Monday, April 17, 2006

The varnished truth

I'm not enough of a biblical scholar to know if Noah ever got tired of sanding the Ark. But I know I am. And I'm guessing my little boat isn't much more than even one cubit long...

But a part of my Easter Sunday was spent in the holiday tradition of boat sanding. The rub rails, daggerboard, rudder head, rudder blade, and mast step all got a good sanding before being coated with a second coat of epoxy. After all that, I even had some time and energy left for some more sanding of the hull interior. Even after an initial going-over with 120-grit paper, there are some rough, orange-peel like sections in the hull interior where the epoxy application wasn't the greatest. Still more work to be done there.

So tonight, I gave that second coat of epoxy on the daggerboard another sanding. I hit it with the 120, then a pass with 220-grit. It looked good enough that curiosity finally overtook me, and I popped the top on a can of Interlux Schooner Varnish. My reading had prepared me for how touchy the application of varnish might be. So I had a small roller for application, and a foam brush standing by for "tipping in", or removing bubbles left by the roller. I was surprised how easily the varnish went on the daggerboard (after I had carefully wiped it free of sanding dust). It didn't even seem necessary to tip in very much. I was careful to apply a thin coat, and all looked good as the daggerboard lay flat. But as soon as I lifted it to do the other side, sags appeared. With subsequent coats, I'll have to be even more careful to put down thinner coats. But overall, I was pleased. It is said one must do a good job sanding, because varnish won't hide any flaws. But I was pleased to find some of the very small sanding swirls and lines did get covered up. Finally, I knew bugs would be a problem with the fresh varnish surface, so I was careful to not turn on my powerful worklights in the open garage as twilight set. But even with no lights, bugs were attracted, and a couple are now stuck in the finish. I'll have to do further coats at a time other than twilight, and most likely with the garage door closed. Fortunately, the garage has a couple of screened windows I can open for ventilation. All in all, a good experiment; one I should be able to improve upon. Total hours 79.25.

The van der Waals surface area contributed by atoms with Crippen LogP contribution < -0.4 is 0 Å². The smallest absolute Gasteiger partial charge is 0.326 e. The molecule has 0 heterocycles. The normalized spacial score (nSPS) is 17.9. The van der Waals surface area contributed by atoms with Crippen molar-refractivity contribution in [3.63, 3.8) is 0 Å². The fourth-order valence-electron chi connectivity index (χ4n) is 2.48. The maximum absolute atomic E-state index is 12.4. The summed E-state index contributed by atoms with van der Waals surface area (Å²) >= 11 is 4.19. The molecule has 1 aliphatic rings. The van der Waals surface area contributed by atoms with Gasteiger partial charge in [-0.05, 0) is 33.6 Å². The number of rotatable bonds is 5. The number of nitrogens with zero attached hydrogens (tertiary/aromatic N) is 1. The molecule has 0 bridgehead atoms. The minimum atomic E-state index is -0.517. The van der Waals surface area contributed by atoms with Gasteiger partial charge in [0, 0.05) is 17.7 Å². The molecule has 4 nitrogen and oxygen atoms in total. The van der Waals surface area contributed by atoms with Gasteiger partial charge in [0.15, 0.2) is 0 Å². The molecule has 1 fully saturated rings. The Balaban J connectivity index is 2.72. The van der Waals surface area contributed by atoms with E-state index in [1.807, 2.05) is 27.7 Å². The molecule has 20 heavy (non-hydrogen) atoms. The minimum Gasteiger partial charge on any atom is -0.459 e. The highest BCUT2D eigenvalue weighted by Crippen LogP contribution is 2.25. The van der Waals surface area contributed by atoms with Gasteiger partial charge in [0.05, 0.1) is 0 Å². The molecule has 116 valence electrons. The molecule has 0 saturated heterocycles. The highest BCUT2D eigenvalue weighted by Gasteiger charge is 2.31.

Anonymous Houseboatbuilder said...

Not sure what kind of sander you're using, but you may want to consider a belt sander. The belt sander has come in handy in our project many times.

8:42 AM  
Blogger Peter said...

Actually, I have a 3 x 18-inch belt sander that I have been using as much as possible. The boat foils have been a perfect example. Unfortunately there are plenty of tight corners and curved surfaces where the Belt sander just won't work. There, I rely on my 1/4 sheet orbital. Or in some places, I'll have to sand by hand.

8:55 AM  

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